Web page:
What side effects can you expect from the newest COVID-19 vaccine? We asked experts

With the weather turning chilly and flu season approaching fast, it’s an ideal time to get a flu shot.

But while you’re at the pharmacy, clinic, or health department there’s another vaccine available to you that will help fight off illness this winter: the newest COVID-19 vaccine.

Specially formulated to help protect against recently circulating strains of the Omicron variant, this vaccine is available now around the metro — and experts say you can get it at the same time as your flu shot.

Here are a few quick facts about the new COVID-19 vaccine in Kansas City.

What are the side effects of the new booster shot?

According to the Bloomberg School of Public Health at Johns Hopkins University, the side effects of the updated COVID-19 vaccine are similar to those patients experienced with past shots and boosters.

Here are a few of the most common side effects, according to the U.S. Centers for Disease Control and Prevention (CDC):

  • Pain, swelling or redness on the arm where the shot was given

  • Tiredness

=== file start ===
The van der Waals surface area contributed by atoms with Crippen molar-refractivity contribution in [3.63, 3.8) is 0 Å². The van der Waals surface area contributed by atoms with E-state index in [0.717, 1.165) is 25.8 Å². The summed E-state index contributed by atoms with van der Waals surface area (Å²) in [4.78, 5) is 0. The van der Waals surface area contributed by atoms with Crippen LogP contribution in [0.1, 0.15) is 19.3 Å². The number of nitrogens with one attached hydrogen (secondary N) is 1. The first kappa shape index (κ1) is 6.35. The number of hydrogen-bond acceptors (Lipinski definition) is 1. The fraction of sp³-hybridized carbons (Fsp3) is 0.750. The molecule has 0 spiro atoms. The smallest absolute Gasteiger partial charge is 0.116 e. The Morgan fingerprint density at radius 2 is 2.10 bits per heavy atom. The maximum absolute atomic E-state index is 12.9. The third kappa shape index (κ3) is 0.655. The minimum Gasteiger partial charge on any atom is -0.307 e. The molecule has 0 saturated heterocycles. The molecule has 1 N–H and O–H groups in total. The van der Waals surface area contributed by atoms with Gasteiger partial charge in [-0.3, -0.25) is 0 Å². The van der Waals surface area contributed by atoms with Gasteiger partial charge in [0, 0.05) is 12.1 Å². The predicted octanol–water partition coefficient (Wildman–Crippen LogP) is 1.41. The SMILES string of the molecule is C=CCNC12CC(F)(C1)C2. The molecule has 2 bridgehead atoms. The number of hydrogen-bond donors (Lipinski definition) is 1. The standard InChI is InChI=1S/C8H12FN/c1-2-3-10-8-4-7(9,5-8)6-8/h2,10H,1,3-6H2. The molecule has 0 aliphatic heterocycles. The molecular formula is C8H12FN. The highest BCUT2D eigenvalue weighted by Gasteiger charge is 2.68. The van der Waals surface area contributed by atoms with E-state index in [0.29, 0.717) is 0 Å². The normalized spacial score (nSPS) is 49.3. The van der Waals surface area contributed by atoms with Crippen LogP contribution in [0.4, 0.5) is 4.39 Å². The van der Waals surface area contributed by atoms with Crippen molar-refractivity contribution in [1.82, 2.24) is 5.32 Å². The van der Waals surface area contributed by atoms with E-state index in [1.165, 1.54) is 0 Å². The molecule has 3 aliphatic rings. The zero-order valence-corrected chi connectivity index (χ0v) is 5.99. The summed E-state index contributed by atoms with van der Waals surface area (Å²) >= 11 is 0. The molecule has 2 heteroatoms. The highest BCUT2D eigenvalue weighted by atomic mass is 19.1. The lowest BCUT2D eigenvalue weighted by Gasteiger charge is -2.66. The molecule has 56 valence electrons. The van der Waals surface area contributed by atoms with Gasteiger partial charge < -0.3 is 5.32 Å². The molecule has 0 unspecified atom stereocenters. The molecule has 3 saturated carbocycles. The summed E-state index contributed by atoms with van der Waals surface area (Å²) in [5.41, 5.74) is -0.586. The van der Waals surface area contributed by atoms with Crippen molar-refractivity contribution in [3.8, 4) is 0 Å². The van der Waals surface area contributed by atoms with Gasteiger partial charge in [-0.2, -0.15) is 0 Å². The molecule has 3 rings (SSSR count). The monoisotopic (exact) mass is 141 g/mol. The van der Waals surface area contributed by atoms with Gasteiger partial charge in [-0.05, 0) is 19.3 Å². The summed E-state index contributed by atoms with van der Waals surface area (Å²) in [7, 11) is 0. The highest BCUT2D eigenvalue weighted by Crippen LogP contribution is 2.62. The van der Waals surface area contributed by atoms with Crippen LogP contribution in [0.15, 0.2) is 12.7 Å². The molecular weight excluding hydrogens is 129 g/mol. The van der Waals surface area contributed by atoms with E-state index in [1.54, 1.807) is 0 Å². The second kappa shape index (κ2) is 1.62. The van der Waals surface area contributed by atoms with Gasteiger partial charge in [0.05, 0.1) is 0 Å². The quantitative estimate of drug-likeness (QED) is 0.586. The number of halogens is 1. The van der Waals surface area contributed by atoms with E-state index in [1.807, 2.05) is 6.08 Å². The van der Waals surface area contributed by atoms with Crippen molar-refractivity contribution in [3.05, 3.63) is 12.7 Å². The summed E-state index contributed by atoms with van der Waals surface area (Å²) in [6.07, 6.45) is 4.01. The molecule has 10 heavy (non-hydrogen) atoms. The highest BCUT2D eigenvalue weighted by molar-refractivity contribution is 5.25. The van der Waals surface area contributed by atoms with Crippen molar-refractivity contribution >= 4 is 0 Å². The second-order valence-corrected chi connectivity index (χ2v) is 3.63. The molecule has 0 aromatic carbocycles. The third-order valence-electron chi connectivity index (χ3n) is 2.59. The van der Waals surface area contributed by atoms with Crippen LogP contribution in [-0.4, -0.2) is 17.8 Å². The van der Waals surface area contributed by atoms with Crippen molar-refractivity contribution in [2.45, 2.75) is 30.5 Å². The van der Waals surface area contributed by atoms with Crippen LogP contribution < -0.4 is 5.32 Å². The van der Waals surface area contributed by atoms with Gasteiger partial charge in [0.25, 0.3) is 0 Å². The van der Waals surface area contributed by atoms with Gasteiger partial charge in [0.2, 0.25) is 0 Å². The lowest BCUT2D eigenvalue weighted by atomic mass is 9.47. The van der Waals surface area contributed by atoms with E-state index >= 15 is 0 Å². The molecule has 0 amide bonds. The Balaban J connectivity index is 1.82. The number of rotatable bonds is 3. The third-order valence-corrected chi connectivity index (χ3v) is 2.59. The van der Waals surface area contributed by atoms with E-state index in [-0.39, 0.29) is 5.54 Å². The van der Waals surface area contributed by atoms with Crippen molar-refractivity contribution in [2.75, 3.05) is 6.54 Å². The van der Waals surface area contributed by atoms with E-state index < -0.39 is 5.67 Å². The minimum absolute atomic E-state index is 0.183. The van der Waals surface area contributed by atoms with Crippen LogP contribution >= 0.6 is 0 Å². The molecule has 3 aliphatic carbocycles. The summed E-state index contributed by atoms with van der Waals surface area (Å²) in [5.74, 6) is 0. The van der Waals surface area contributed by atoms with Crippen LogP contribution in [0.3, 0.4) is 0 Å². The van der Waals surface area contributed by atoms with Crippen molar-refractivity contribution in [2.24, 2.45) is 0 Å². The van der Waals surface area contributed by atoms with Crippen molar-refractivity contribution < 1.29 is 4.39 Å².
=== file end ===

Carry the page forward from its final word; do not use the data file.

• Headache

  • Chills

  • Nausea

  • Fever

These symptoms are generally mild and fade within a day or two. Over-the-counter pain relievers can help reduce them.

Getting some rest, drinking plenty of fluids and continuing to move and use the arm where you got the shot are also recommended to counteract these side effects.

Where are the new vaccines available in Kansas City?

The new COVID-19 vaccines are now available throughout the metro at county health departments, pharmacies and other medical facilities. The shot is free through most insurance plans and Medicare.

If you don’t have insurance or your insurance doesn’t cover the entire cost of the vaccine, you may still be able to get it for free through the federal government’s Bridge Access Program. Simply ask your vaccine provider about this program when you schedule your shot.

To find a vaccine near you, enter your ZIP code on Vaccines.gov, a nationwide database of vaccine providers.

Is this a “booster” or a new vaccine entirely?

Experts are now referring to new COVID-19 shots as new vaccines rather than boosters. That’s because the medical community expects to see newly updated shots every year, similar to the way flu shots work now.

“Calling it an updated COVID vaccine also reflects that we’re not just boosting existing immunity from previous vaccination; rather, the vaccine builds a new immune response to variants that are currently circulating,” wrote Aliza Rosen for Johns Hopkins’ Bloomberg School of Public Health.

However, if you see someone calling it a “booster,” know that it’s all the same shot.

Do you have more questions about staying safe from COVID-19 in Kansas City? Ask the Service Journalism team at kcq@kcstar.com.